Paul Chowdhry – Original Review | Review by Steve Bennett

Paul Chowdhry – Original Review

Note: This review is from 2009

Review by Steve Bennett

Paul Chowdhry has a dry, deadpan delivery that tends make the audience feel slightly uncomfortable, unsure of what’s going on beneath his inscrutable façade.

He seems to revel in their awkwardness, too, making little effort to put them at their ease. Indeed, when he does get onto anything like a roll, he quickly diffuses the momentum with some purposefully stilted banter or a none-too-subtle glance at his watch, as he prays for his time to be up.

But although the approach is frigid, many of the laughs come from that proven staple of many a more showy performer: the silly voice, whether he be mocking the street slang of urban white kids or the chillingly portentous voice from the Saw horror movies.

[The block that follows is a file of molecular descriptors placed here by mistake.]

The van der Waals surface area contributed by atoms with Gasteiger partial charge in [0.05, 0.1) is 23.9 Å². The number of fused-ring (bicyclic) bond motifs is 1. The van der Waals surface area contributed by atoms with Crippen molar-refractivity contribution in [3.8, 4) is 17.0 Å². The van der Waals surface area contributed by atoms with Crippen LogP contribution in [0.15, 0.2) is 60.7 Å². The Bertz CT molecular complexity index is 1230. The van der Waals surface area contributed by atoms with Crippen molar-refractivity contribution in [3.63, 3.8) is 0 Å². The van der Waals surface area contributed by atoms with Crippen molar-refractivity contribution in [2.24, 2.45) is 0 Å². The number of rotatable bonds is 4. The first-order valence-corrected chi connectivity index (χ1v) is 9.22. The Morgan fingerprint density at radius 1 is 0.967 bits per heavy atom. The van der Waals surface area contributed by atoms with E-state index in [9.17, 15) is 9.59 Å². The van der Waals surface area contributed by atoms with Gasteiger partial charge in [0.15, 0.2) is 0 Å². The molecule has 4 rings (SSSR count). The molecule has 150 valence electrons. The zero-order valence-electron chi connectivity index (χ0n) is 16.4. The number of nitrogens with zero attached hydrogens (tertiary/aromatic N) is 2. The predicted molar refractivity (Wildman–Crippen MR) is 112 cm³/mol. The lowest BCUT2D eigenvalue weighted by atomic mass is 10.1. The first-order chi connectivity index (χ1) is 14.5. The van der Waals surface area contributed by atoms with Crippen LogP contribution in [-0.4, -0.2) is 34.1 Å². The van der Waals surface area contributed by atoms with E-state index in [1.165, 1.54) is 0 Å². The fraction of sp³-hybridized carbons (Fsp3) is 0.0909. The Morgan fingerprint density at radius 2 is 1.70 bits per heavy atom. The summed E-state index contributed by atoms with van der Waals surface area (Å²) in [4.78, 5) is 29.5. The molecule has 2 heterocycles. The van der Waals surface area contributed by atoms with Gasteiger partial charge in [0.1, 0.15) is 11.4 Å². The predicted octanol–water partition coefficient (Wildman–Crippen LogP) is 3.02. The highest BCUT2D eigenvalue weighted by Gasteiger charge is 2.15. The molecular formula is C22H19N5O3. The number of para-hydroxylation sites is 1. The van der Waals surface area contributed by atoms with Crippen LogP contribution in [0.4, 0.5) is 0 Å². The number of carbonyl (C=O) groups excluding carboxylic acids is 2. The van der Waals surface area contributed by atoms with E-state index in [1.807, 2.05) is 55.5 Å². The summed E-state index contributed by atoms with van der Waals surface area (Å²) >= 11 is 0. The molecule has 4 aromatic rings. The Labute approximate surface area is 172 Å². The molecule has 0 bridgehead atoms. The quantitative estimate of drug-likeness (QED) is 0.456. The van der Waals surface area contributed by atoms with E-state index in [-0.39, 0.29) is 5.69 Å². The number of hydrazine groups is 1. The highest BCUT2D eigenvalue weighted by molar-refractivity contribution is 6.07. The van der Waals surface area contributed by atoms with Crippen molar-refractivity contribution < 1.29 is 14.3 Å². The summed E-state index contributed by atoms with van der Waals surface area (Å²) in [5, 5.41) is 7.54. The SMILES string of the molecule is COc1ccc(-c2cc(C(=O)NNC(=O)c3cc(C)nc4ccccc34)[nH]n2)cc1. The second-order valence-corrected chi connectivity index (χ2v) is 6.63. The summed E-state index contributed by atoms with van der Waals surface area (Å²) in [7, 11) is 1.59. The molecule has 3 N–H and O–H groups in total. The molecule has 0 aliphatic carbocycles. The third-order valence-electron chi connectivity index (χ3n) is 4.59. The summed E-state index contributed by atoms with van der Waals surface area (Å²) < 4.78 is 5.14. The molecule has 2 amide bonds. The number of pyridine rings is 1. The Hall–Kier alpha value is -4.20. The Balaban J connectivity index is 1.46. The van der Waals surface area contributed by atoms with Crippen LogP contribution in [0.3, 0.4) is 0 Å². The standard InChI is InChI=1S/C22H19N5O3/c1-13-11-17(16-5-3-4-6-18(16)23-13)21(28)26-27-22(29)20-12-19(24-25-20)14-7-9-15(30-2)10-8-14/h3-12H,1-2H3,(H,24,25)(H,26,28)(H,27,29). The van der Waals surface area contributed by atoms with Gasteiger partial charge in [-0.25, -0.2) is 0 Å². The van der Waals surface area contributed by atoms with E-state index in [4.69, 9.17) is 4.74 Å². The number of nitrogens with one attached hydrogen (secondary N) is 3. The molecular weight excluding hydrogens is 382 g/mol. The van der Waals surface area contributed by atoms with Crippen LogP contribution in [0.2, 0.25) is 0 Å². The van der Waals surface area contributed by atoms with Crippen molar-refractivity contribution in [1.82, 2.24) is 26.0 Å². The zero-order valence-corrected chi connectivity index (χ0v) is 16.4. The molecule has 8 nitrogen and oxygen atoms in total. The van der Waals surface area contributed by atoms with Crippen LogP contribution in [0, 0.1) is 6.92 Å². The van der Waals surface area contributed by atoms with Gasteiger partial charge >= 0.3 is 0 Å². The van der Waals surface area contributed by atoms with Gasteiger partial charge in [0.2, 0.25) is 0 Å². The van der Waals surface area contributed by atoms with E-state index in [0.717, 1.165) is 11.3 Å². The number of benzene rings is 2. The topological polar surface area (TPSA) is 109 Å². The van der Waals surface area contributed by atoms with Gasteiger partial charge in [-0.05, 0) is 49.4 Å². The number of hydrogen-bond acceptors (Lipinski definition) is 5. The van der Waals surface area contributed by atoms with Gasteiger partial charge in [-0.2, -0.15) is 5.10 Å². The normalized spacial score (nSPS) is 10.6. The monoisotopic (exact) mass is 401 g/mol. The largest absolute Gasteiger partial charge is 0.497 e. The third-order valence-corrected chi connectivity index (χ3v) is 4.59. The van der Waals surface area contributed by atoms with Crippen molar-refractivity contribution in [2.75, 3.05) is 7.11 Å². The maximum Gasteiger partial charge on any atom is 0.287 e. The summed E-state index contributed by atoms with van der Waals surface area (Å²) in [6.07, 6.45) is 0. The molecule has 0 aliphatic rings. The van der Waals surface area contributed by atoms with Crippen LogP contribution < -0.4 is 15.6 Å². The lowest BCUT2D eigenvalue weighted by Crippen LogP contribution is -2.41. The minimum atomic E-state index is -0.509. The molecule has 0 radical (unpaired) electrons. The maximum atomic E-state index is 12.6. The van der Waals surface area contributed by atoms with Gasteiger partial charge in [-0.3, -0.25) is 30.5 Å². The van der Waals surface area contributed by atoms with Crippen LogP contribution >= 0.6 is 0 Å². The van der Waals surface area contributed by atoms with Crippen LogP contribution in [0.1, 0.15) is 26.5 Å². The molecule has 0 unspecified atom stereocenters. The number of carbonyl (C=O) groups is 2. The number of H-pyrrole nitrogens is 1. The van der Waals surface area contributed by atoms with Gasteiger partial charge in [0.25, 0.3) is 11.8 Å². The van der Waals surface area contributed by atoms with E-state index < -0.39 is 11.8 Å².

As well as the disdainful sneers towards youth culture, Chowdhry likes to be playful with racial stereotypes. Some of this plays unimaginatively on the racist premise that because he’s brown, he must be a potential suicide bomber – but other routines involve more thoughtfulness.

His best lines, though, are when he kicks against the boundaries of acceptability. Given that he’s an act who couldn’t care less whether he’s liked or not, he can be fearless – or possibly reckless – in his putdowns and sneery asides, displaying a savage wit that can hit hard.

Between these decidedly questionable jibes, the exaggerated accents and derisive chav mocking, there’s something for every taste in Chowdhry’s routine. But it also means; there’s no gag in his set that you could say is a pure Chowdhry line, meaning he’s defined more by that aloof demeanour than he is by distinctive comic writing

Review date: 10 Mar 2009
Reviewed by: Steve Bennett

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